Trio contribute to artwork of Callahan steamboat
Published 5:52 pm Friday, August 26, 2016
A collaboration between two unique artists, with help from a local historian, has resulted in a work of art that depicts one of the Callahan steamships in a new form.
Trenton Anthony Beard has created a wood burning representation of one of the famous ships on a piece of rare, recovered cypress supplied by Iron City’s Sawmill operator, Steve Cross.
He used as his model a photograph supplied by Clayton Penhallegon, who resides in the Callahan house on Evans Street. He also supplied some details of the Callahan shipping empire.
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Cross said he has had four pieces of rare antique river cypress stored away for several years. He was saving them for something special. As he read about the Callahans in the book Perilous Journey, he had an idea he deemed worthy of one of those a special pieces of wood.
He contacted his friend Beard, with whom he has collaborated on previous projects, and the result is an intricate wood burned plaque that shows a Callahan ship in great detail, right down to the tiny passengers on the upper decks. The border is carved and etched to resemble roping.
Cross thought it was a worthy project because of what the Callahans meant to the prosperity of early Bainbridge. What’s more, he is of the opinion that the salvaged wood used was probably present on the river during the time the Callahan ships plied the waters.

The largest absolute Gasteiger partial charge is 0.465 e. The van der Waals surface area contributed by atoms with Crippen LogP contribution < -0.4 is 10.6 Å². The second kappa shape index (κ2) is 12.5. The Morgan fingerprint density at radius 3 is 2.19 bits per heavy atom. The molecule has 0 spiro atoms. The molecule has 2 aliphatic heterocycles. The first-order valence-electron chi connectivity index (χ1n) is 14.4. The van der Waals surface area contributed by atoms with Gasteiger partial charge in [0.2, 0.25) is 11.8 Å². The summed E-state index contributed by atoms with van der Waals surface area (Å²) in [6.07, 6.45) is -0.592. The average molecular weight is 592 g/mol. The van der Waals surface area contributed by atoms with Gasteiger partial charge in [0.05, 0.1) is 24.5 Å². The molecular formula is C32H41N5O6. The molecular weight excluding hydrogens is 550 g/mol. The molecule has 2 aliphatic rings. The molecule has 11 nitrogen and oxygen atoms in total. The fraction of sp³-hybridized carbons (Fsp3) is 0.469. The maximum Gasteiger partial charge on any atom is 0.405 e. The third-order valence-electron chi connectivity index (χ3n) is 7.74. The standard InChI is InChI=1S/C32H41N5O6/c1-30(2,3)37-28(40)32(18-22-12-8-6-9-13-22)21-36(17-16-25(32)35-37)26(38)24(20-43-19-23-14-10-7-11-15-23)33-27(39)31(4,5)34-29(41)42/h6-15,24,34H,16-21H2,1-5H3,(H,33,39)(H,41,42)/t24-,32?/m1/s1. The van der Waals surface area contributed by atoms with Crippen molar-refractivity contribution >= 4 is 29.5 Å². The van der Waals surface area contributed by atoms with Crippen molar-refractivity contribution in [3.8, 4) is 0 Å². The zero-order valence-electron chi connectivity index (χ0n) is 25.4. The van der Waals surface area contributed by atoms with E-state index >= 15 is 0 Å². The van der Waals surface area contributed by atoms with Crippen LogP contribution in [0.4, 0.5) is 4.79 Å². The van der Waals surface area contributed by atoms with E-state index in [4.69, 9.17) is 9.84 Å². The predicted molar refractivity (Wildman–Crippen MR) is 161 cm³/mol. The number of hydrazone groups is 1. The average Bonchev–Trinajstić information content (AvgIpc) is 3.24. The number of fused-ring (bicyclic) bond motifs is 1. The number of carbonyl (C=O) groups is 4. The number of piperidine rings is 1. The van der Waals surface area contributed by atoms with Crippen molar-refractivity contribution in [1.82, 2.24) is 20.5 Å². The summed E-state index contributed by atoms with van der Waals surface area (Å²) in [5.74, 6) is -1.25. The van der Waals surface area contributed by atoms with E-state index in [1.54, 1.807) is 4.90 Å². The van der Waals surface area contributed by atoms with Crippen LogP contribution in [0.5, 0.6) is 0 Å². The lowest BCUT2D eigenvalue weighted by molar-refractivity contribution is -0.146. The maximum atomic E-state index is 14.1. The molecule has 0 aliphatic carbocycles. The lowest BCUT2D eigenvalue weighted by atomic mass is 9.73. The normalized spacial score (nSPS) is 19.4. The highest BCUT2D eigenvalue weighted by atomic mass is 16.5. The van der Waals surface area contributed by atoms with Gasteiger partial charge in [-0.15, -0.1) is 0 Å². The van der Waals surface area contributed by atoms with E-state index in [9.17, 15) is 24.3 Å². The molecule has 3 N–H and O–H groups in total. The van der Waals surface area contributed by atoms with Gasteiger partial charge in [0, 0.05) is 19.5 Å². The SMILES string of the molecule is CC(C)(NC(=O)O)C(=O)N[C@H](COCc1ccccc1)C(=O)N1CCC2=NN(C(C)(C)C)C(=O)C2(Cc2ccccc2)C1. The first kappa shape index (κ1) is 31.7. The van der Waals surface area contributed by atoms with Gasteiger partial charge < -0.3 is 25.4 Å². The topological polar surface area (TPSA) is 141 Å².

The immediate plan is to display the artwork at River City Junction on East Calhoun Street, across from Stone’s. That is where Beard’s studio is located, and where he does his amazing wood burning designs. He also does detailed pen and ink drawings.
The two artists worked together for an art exhibit several years ago at the Firehouse Gallery, and Firehouse Manager Gerard Kwilecki is currently working on an exhibit called, “Knock on Wood,” that will appear at the Firehouse sometime in 2017. It will feature the work of Beard and Cross, as well as other woodworkers.
Cross has gained fame in the shipbuilding world for his work on the San Salvador, a reproduction of a Spanish galleon undertaken by the San Diego Maritime Museum. Cross supplied the wood for the frames and “futtocks”, the curved ribs in the frame. His latest project has been to supply live oak lumber for the $6 million restoration of the 1894 Ernestine-Morrissey in Massachusetts. He will travel to the East Coast in mid-September to speak at the Institute of Shipbuilding Museum about the history of live oak as it was used in boat building.
Cross also is a master wood carver and some of his carved and polished wildlife creatures are on display at the River City Junction.
He recently worked with craftsman, Jimmy Carter. Yes, that Jimmy Carter, along with Russ Filbeck and Trenton Tye, to build a farm table made of sycamore, and six matching chairs. They were constructed for a live auction to benefit the Carter Center and brought $600,000. That project was featured in the May/June 2016 edition of Southwest Georgia Living.